Hands-free devices like Google Glass can be really transformative when the hands they free are those of a surgeon. And leading hospitals, including Stanford and the University of California at San Francisco, are beginning to use Glass in the operating room.
In October, UCSF’s Pierre Theodore, a cardiothoracic surgeon, became the first doctor in the United States to obtain Institutional Review Board approval to use the device to assist him during surgery. Theodore pre-loads onto Glass the scans of images of the patient taken just before surgery and consults them during the operation.
“To be able to have those X-rays directly in your field without having to leave the operating room or to log on to another system elsewhere, or to turn yourself away from the patient in order to divert your attention, is very helpful in terms of maintaining your attention where it should be, which is on the patient 100 percent of the time,” said Theodore.
Theodore has performed a dozen surgeries using Google Glass. But before UCSF surgeons could access images in the operating room using Glass, they had to manually load the images after manually scrubbing them of personal information, so that they could transmit them over Wi-Fi without breaking confidentiality laws.
A Stanford-affiliated startup called VitalMedicals is developing a system that would automate doctors’ access to patient images and medical records using Glass by syncing them automatically via Wi-Fi. VitalMedicals’ debut app, VitalStream, sends live vital signs and alarms to the operating surgeon’s Glass device during conscious sedation. It gets the vital signs from its integration with the ViSi mobile vital sign monitor, which Singularity Hub also recently covered.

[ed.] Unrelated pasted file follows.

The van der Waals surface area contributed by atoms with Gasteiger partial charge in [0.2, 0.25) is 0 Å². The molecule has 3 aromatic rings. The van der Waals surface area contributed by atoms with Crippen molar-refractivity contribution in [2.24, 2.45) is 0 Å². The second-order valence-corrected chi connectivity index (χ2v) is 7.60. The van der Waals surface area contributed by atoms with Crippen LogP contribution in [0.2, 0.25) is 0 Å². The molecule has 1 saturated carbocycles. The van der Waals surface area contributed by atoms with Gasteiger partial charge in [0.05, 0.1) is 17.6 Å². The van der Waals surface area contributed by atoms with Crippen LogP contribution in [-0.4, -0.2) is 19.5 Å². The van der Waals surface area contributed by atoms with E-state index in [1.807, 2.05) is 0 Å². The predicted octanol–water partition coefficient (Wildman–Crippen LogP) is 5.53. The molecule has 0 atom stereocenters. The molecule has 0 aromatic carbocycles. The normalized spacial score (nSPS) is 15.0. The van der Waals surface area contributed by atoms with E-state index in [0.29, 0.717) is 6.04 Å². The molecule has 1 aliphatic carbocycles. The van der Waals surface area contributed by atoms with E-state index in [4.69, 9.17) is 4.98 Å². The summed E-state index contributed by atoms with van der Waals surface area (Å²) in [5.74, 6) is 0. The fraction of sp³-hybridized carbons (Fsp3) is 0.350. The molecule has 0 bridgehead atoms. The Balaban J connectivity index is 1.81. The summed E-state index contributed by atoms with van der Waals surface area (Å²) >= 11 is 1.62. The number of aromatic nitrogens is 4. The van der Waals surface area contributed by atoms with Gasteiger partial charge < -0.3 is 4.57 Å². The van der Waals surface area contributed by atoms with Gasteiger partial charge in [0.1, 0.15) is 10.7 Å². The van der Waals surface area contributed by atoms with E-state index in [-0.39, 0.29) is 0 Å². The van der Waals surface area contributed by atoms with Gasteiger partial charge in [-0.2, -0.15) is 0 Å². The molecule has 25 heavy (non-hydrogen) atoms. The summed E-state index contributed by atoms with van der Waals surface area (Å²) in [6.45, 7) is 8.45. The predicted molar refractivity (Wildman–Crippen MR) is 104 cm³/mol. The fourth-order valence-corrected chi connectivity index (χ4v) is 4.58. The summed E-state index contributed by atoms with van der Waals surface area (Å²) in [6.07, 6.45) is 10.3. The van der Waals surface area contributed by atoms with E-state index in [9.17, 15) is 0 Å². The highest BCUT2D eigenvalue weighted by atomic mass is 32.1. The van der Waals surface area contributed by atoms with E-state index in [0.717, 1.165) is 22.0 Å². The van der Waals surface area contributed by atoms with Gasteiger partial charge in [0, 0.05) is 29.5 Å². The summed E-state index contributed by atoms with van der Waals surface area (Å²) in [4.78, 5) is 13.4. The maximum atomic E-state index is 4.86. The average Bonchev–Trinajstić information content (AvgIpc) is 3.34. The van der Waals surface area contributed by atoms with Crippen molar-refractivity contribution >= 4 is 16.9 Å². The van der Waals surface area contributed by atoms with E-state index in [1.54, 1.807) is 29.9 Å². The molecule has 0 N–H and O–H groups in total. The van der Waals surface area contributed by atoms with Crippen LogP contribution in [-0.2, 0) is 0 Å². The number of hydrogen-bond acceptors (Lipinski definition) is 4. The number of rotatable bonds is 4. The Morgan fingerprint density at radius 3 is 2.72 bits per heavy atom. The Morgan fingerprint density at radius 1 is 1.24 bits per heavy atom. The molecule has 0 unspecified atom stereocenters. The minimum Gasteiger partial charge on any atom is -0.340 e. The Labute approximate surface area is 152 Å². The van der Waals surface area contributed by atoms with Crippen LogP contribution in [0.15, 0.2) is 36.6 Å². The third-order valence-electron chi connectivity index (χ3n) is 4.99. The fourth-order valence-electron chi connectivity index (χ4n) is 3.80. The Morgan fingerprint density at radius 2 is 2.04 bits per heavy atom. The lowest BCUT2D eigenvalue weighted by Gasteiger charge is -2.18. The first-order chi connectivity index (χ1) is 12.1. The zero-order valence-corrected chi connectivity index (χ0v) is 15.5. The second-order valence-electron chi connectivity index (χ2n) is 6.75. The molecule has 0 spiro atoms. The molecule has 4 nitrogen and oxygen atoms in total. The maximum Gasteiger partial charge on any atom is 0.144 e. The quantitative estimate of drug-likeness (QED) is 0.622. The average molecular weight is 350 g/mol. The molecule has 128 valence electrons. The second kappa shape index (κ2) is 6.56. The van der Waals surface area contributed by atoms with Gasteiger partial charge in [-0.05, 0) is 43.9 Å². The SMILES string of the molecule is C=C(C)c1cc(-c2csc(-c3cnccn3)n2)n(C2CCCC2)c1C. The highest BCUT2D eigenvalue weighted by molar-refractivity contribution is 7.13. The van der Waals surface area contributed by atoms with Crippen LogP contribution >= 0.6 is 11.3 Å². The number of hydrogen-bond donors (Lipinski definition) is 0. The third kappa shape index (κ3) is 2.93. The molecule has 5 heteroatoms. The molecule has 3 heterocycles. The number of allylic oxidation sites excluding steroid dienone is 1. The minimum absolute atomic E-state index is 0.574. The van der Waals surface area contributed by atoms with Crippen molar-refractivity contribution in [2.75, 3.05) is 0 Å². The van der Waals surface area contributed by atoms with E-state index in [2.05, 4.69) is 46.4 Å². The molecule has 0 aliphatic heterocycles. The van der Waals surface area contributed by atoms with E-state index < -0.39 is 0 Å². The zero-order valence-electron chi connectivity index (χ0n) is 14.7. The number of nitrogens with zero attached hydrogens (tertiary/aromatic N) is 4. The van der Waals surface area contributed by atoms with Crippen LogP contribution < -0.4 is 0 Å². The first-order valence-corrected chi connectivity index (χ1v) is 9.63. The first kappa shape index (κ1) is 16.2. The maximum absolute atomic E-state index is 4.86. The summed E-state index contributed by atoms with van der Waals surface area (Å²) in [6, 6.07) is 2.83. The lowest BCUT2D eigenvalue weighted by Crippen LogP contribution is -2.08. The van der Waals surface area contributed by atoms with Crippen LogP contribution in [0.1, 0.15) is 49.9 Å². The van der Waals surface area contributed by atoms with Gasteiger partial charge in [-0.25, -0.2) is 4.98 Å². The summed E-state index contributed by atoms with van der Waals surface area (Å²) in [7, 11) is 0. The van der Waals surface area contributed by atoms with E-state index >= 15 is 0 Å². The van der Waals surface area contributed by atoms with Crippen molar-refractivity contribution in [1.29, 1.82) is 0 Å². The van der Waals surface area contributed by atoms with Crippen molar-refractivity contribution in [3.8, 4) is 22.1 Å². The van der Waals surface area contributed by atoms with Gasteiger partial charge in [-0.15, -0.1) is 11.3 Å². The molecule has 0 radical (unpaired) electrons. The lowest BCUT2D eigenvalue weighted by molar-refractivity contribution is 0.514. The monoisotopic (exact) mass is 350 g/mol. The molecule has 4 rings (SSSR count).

VitalMedicals is working on a second app, SurgStream, which displays the pre-surgical images and streams live fluoroscopy, ultrasound and endoscopy video to Glass or a tablet.
Surgeons do already have access to patient images, but they must sometimes peer behind other monitors or re-scrub after touching files or devices. The voice-activated Google Glass makes it that much easier for surgeons to consult those materials in the course of the procedure.
While average users might find Glass’s tiny display tiring to look at, surgeons are already accustomed to looking through magnifying glasses while they work.
“If you believe in the fundamental assumption that having accurate data in the hands of the clinician leads to better decision-making, then it would seem to me that having that data in a way that’s convenient, comfortable and always present in the presence of the patient can lead to greater efficiencies and better decision-making overall,” Theodore said.
Before Glass can be widely used in operating rooms, the syncing that UCSF did by hand will have to be reliably automated. Images and patient records will have to be stripped of all potential identifying information to avoid breaches of privacy. And Wi-Fi connections will have to be assured in a difficult environment: The medical equipment in an operating room often interferes with Wi-Fi signals.
The projects, which emerged from Google’s early outreach to developers to create apps for Glass, are still in their earliest stages and still have time to iron out the bugs. But with many doctors interested in applications for the wearable interface, Glass is likely to spread quickly in ORs when they do.
Images: adirekjob via Shutterstock.com, UCSF, lasalus via Shutterstock.com